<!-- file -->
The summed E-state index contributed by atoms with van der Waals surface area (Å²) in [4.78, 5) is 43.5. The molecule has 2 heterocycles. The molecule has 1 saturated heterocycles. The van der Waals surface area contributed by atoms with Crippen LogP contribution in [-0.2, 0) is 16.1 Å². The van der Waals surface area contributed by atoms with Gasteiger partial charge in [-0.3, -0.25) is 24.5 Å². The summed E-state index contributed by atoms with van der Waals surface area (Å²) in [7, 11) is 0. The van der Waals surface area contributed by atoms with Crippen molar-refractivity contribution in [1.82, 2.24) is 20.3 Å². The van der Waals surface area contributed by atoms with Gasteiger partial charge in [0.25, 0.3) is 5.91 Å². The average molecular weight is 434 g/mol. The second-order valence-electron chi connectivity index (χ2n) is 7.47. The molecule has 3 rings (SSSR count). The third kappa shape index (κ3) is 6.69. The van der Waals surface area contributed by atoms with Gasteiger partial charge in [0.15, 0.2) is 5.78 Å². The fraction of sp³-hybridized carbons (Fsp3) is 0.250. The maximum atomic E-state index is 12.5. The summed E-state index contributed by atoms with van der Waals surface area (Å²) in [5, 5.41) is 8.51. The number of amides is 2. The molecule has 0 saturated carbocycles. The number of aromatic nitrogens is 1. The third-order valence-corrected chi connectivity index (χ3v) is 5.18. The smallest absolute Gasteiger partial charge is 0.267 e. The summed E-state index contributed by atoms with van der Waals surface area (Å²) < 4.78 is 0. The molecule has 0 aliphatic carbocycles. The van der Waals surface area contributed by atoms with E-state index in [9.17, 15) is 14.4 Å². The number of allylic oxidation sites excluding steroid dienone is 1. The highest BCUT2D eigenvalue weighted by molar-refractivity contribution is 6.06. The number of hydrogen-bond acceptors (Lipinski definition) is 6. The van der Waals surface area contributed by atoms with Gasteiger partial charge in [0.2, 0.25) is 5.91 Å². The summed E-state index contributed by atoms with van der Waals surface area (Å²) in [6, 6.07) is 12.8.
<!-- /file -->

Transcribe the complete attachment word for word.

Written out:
The summed E-state index contributed by atoms with van der Waals surface area (Å²) in [4.78, 5) is 43.5. The molecule has 2 heterocycles. The molecule has 1 saturated heterocycles. The van der Waals surface area contributed by atoms with Crippen LogP contribution in [-0.2, 0) is 16.1 Å². The van der Waals surface area contributed by atoms with Gasteiger partial charge in [-0.3, -0.25) is 24.5 Å². The summed E-state index contributed by atoms with van der Waals surface area (Å²) in [7, 11) is 0. The van der Waals surface area contributed by atoms with Crippen molar-refractivity contribution in [1.82, 2.24) is 20.3 Å². The van der Waals surface area contributed by atoms with Gasteiger partial charge in [0.25, 0.3) is 5.91 Å². The average molecular weight is 434 g/mol. The second-order valence-electron chi connectivity index (χ2n) is 7.47. The molecule has 3 rings (SSSR count). The third kappa shape index (κ3) is 6.69. The van der Waals surface area contributed by atoms with Gasteiger partial charge in [0.15, 0.2) is 5.78 Å². The fraction of sp³-hybridized carbons (Fsp3) is 0.250. The maximum atomic E-state index is 12.5. The summed E-state index contributed by atoms with van der Waals surface area (Å²) in [5, 5.41) is 8.51. The number of amides is 2. The molecule has 0 saturated carbocycles. The number of aromatic nitrogens is 1. The third-order valence-corrected chi connectivity index (χ3v) is 5.18. The smallest absolute Gasteiger partial charge is 0.267 e. The summed E-state index contributed by atoms with van der Waals surface area (Å²) < 4.78 is 0. The molecule has 0 aliphatic carbocycles. The van der Waals surface area contributed by atoms with E-state index in [9.17, 15) is 14.4 Å². The number of allylic oxidation sites excluding steroid dienone is 1. The highest BCUT2D eigenvalue weighted by molar-refractivity contribution is 6.06. The number of hydrogen-bond acceptors (Lipinski definition) is 6. The van der Waals surface area contributed by atoms with Gasteiger partial charge in [0.2, 0.25) is 5.91 Å². The summed E-state index contributed by atoms with van der Waals surface area (Å²) in [6, 6.07) is 12.8.